“Anyone who can code software can write a self-quantification app; the question is who can move the world and change business with it,” says Paul Wicks, head of research and development for PatientsLikeMe, a site where 115,000 patients with serious illnesses now track their symptoms and medications.

Healthrageous grew out of a 2008 study by researchers at the Center for Connected Health, a division of Partners HealthCare, that focused on people with hypertension who worked for the computing company EMC. These employees were asked to keep track of their blood pressure at home, and participants got feedback on their progress. The program proved so successful at lowering blood pressure that an independent reviewer estimated a three-to-one financial return, predicting that some EMC staffers would avoid heart attacks and strokes as a result of feedback they received.

On the basis of that success, the center’s director, Joseph Kvedar, decided to commercialize the technology. It consists of an interactive software platform that collects data from wireless health-tracking sensors such as pedometers and glucose monitors. The information is uploaded to Healthrageous’s website, where it is then analyzed and returned to the user via smart phone within a few seconds.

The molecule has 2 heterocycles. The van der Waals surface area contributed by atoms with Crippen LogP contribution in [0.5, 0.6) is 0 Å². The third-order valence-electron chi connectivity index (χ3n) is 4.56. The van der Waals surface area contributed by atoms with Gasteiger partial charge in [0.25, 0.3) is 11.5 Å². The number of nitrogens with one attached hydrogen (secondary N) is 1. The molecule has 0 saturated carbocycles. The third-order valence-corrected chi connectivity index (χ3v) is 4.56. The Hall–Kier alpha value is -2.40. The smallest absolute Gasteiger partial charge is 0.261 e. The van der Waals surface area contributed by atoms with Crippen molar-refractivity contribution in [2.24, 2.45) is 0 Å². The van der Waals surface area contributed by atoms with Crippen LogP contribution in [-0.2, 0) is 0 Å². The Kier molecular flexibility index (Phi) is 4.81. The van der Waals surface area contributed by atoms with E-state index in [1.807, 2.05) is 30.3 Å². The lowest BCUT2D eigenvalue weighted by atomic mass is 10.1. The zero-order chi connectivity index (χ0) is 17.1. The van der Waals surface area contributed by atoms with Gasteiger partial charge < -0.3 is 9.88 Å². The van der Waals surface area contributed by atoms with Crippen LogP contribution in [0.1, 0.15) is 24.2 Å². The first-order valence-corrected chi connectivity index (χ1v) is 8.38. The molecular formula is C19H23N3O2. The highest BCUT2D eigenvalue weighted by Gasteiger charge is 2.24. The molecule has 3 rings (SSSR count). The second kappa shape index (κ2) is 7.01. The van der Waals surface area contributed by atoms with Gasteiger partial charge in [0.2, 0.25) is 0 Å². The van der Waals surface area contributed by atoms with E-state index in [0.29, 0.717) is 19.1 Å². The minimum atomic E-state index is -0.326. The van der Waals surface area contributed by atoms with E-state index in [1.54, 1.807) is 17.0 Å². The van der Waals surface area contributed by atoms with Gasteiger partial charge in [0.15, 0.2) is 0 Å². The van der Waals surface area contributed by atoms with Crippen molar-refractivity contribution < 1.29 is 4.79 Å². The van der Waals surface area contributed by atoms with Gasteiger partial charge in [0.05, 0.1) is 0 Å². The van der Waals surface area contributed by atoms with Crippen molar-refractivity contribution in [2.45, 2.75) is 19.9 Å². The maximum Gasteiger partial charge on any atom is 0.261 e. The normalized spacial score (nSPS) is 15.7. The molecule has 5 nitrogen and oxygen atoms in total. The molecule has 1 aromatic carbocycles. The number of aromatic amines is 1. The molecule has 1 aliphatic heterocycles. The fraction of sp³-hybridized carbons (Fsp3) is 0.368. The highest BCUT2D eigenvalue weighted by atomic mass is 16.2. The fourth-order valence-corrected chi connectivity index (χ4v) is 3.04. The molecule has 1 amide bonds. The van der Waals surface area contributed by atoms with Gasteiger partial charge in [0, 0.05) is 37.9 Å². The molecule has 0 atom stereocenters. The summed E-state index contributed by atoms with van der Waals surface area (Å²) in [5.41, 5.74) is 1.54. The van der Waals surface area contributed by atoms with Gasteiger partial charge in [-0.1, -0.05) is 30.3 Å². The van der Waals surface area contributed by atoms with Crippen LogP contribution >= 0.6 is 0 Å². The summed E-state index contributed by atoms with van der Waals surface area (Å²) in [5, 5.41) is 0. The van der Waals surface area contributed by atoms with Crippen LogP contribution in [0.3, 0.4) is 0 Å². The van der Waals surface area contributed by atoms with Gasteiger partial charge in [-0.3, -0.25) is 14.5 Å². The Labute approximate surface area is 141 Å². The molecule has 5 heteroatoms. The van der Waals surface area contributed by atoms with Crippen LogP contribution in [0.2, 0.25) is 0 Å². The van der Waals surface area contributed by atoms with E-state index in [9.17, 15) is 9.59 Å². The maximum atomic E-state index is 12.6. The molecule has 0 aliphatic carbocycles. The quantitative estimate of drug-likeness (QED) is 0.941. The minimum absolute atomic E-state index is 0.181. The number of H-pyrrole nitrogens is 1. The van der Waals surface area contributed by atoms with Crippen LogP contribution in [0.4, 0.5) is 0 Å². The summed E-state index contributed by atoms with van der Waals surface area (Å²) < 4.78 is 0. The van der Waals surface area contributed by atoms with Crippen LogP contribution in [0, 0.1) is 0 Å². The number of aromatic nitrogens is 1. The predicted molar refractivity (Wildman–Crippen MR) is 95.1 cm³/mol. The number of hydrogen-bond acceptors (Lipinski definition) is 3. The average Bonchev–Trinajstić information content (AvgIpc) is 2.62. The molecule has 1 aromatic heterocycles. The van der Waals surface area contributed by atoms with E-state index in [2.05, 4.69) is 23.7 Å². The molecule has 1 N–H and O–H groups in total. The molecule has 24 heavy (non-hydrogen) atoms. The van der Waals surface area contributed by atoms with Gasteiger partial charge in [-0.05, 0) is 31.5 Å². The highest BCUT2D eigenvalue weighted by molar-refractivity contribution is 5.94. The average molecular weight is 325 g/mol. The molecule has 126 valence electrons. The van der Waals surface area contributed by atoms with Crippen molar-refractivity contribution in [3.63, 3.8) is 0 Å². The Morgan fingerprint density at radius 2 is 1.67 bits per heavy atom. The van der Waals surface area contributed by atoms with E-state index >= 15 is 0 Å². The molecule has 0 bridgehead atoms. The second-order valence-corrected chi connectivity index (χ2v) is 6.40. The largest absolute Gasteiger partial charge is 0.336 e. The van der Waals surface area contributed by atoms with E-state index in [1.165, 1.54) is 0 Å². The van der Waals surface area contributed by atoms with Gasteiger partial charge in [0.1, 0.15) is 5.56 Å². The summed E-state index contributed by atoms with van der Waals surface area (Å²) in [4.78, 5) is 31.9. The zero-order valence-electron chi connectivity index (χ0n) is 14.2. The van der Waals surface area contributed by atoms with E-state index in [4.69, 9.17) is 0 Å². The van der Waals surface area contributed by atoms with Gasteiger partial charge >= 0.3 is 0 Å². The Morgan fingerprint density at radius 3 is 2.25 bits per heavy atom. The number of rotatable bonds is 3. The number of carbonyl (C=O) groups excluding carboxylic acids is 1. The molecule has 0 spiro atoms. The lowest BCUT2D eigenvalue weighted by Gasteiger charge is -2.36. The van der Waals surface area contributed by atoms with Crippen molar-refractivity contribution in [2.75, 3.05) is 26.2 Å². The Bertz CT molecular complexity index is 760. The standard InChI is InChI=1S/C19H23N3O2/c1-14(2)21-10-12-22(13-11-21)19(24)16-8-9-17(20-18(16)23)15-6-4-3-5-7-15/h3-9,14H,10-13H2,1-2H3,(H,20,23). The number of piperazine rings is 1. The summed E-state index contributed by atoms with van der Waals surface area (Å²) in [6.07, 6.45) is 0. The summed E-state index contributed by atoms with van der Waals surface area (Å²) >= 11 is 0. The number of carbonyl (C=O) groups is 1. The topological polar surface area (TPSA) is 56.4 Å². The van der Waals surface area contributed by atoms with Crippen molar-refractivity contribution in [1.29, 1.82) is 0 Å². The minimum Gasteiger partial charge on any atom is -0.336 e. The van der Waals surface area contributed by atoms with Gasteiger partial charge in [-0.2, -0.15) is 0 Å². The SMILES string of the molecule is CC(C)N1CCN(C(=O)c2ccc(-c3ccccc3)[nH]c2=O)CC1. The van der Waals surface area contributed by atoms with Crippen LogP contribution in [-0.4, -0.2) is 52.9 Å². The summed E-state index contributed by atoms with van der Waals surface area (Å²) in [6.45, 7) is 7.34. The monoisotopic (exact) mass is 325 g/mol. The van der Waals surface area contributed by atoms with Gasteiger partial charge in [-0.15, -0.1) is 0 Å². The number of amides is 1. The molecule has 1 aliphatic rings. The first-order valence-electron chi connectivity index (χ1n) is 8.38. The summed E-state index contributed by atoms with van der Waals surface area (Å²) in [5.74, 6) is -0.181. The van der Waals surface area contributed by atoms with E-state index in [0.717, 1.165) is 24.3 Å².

Those data streams allow Healthrageous to give customized advice. For example, the program might ask whether a user wants to lower blood pressure through diet and exercise or with the help of medication. “We could then respond to those who say they want to do it naturally and say research has found that people who exceed 10,000 steps per day have a greater likelihood of bringing systolic blood pressure down to 120,” says Lee. Users would then try to increase the amount they walk and wear pedometers to assess whether they were succeeding, with the software providing encouragement in a variety of ways.

Healthrageous is currently marketing its service to large employers and health plans and charging them per-user fees. So far, Lee says, the company has seven clients—including the Massachusetts Eye and Ear Infirmary—and about 1,600 users who will generate approximately $500,000 in revenue this year. But Lee says that Healthrageous, which has raised $8.5 million from investors, has plans to open the service to the general public next year.